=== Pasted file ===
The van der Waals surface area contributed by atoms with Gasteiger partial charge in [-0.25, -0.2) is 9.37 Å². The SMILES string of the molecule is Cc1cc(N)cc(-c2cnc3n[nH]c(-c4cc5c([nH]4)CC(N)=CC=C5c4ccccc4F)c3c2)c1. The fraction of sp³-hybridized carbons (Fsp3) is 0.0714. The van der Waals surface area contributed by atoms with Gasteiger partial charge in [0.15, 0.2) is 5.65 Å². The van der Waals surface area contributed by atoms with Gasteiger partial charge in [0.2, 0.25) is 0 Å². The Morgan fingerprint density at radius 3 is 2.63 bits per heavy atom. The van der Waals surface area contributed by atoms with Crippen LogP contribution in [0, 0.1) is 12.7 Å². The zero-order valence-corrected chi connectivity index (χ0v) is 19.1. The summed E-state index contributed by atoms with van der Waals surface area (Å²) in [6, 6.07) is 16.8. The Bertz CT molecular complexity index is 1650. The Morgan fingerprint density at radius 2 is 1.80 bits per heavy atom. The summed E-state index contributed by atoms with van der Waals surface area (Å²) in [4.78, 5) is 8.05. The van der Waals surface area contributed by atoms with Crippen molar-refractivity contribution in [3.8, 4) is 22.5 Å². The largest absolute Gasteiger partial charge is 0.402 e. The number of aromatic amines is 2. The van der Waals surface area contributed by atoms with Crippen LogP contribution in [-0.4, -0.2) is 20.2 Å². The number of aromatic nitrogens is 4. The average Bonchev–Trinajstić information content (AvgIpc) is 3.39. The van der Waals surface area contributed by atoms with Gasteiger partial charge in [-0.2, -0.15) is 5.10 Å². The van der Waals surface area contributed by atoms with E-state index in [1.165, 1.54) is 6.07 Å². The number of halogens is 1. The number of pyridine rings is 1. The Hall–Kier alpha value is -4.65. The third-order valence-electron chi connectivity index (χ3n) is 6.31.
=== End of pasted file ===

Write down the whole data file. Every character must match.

The van der Waals surface area contributed by atoms with Gasteiger partial charge in [-0.25, -0.2) is 9.37 Å². The SMILES string of the molecule is Cc1cc(N)cc(-c2cnc3n[nH]c(-c4cc5c([nH]4)CC(N)=CC=C5c4ccccc4F)c3c2)c1. The fraction of sp³-hybridized carbons (Fsp3) is 0.0714. The van der Waals surface area contributed by atoms with Gasteiger partial charge in [0.15, 0.2) is 5.65 Å². The van der Waals surface area contributed by atoms with Gasteiger partial charge in [0.2, 0.25) is 0 Å². The Morgan fingerprint density at radius 3 is 2.63 bits per heavy atom. The van der Waals surface area contributed by atoms with Crippen LogP contribution in [0, 0.1) is 12.7 Å². The zero-order valence-corrected chi connectivity index (χ0v) is 19.1. The summed E-state index contributed by atoms with van der Waals surface area (Å²) in [6, 6.07) is 16.8. The Bertz CT molecular complexity index is 1650. The Morgan fingerprint density at radius 2 is 1.80 bits per heavy atom. The summed E-state index contributed by atoms with van der Waals surface area (Å²) in [4.78, 5) is 8.05. The van der Waals surface area contributed by atoms with Crippen molar-refractivity contribution in [3.8, 4) is 22.5 Å². The largest absolute Gasteiger partial charge is 0.402 e. The number of aromatic amines is 2. The van der Waals surface area contributed by atoms with Crippen LogP contribution in [-0.4, -0.2) is 20.2 Å². The number of aromatic nitrogens is 4. The average Bonchev–Trinajstić information content (AvgIpc) is 3.39. The van der Waals surface area contributed by atoms with Gasteiger partial charge in [-0.2, -0.15) is 5.10 Å². The van der Waals surface area contributed by atoms with E-state index in [1.165, 1.54) is 6.07 Å². The number of halogens is 1. The number of pyridine rings is 1. The Hall–Kier alpha value is -4.65. The third-order valence-electron chi connectivity index (χ3n) is 6.31.